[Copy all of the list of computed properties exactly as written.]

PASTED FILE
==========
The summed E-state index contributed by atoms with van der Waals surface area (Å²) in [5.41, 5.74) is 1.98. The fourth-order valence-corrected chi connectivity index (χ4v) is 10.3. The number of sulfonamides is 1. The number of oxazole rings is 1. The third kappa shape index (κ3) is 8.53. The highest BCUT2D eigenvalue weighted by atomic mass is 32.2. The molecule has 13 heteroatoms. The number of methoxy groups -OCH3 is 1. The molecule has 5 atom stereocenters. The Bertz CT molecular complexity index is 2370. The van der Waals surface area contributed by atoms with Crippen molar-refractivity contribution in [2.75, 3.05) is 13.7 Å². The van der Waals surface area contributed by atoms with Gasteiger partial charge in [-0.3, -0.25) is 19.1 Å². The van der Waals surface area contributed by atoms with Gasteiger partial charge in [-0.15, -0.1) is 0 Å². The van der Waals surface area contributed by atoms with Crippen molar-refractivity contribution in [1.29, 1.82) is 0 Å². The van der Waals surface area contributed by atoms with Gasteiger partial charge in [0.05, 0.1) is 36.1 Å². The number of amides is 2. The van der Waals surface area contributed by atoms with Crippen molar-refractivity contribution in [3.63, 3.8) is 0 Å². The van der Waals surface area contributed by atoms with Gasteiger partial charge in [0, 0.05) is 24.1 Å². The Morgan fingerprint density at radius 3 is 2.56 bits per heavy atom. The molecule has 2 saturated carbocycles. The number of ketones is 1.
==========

The summed E-state index contributed by atoms with van der Waals surface area (Å²) in [5.41, 5.74) is 1.98. The fourth-order valence-corrected chi connectivity index (χ4v) is 10.3. The number of sulfonamides is 1. The number of oxazole rings is 1. The third kappa shape index (κ3) is 8.53. The highest BCUT2D eigenvalue weighted by atomic mass is 32.2. The molecule has 13 heteroatoms. The number of methoxy groups -OCH3 is 1. The molecule has 5 atom stereocenters. The Bertz CT molecular complexity index is 2370. The van der Waals surface area contributed by atoms with Crippen molar-refractivity contribution in [2.75, 3.05) is 13.7 Å². The van der Waals surface area contributed by atoms with Gasteiger partial charge in [-0.3, -0.25) is 19.1 Å². The van der Waals surface area contributed by atoms with Gasteiger partial charge in [-0.15, -0.1) is 0 Å². The van der Waals surface area contributed by atoms with Crippen molar-refractivity contribution in [1.29, 1.82) is 0 Å². The van der Waals surface area contributed by atoms with Gasteiger partial charge in [0.05, 0.1) is 36.1 Å². The number of amides is 2. The van der Waals surface area contributed by atoms with Crippen molar-refractivity contribution in [3.63, 3.8) is 0 Å². The van der Waals surface area contributed by atoms with Gasteiger partial charge in [0, 0.05) is 24.1 Å². The Morgan fingerprint density at radius 3 is 2.56 bits per heavy atom. The molecule has 2 saturated carbocycles. The number of ketones is 1.